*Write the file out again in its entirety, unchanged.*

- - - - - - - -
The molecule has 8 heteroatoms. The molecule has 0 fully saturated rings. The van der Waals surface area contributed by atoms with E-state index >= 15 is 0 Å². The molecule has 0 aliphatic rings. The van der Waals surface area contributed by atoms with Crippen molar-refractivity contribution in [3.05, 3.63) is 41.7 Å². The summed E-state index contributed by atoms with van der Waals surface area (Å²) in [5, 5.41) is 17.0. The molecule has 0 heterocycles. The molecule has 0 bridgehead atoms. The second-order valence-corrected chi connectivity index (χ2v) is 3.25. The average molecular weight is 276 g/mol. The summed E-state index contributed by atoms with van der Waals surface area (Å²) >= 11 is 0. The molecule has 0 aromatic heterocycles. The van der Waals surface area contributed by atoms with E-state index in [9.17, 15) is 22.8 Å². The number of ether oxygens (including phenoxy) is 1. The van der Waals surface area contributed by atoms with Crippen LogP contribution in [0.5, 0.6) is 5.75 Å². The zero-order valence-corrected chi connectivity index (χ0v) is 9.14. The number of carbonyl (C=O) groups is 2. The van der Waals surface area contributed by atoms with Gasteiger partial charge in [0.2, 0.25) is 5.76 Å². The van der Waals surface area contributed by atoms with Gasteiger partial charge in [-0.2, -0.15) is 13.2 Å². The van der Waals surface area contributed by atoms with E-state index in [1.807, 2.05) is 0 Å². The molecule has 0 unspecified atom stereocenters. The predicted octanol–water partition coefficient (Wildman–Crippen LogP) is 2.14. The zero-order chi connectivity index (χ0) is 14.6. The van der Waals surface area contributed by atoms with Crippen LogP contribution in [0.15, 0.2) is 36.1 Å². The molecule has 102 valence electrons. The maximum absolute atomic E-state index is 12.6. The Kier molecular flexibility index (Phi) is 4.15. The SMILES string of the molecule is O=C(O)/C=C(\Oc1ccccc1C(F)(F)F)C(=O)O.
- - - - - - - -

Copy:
The molecule has 8 heteroatoms. The molecule has 0 fully saturated rings. The van der Waals surface area contributed by atoms with E-state index >= 15 is 0 Å². The molecule has 0 aliphatic rings. The van der Waals surface area contributed by atoms with Crippen molar-refractivity contribution in [3.05, 3.63) is 41.7 Å². The summed E-state index contributed by atoms with van der Waals surface area (Å²) in [5, 5.41) is 17.0. The molecule has 0 heterocycles. The molecule has 0 bridgehead atoms. The second-order valence-corrected chi connectivity index (χ2v) is 3.25. The average molecular weight is 276 g/mol. The summed E-state index contributed by atoms with van der Waals surface area (Å²) >= 11 is 0. The molecule has 0 aromatic heterocycles. The van der Waals surface area contributed by atoms with E-state index in [9.17, 15) is 22.8 Å². The number of ether oxygens (including phenoxy) is 1. The van der Waals surface area contributed by atoms with Crippen LogP contribution in [0.5, 0.6) is 5.75 Å². The zero-order valence-corrected chi connectivity index (χ0v) is 9.14. The number of carbonyl (C=O) groups is 2. The van der Waals surface area contributed by atoms with Gasteiger partial charge in [0.2, 0.25) is 5.76 Å². The van der Waals surface area contributed by atoms with Gasteiger partial charge in [-0.2, -0.15) is 13.2 Å². The van der Waals surface area contributed by atoms with E-state index in [1.807, 2.05) is 0 Å². The molecule has 0 unspecified atom stereocenters. The predicted octanol–water partition coefficient (Wildman–Crippen LogP) is 2.14. The zero-order chi connectivity index (χ0) is 14.6. The van der Waals surface area contributed by atoms with Crippen LogP contribution in [0.15, 0.2) is 36.1 Å². The molecule has 102 valence electrons. The maximum absolute atomic E-state index is 12.6. The Kier molecular flexibility index (Phi) is 4.15. The SMILES string of the molecule is O=C(O)/C=C(\Oc1ccccc1C(F)(F)F)C(=O)O.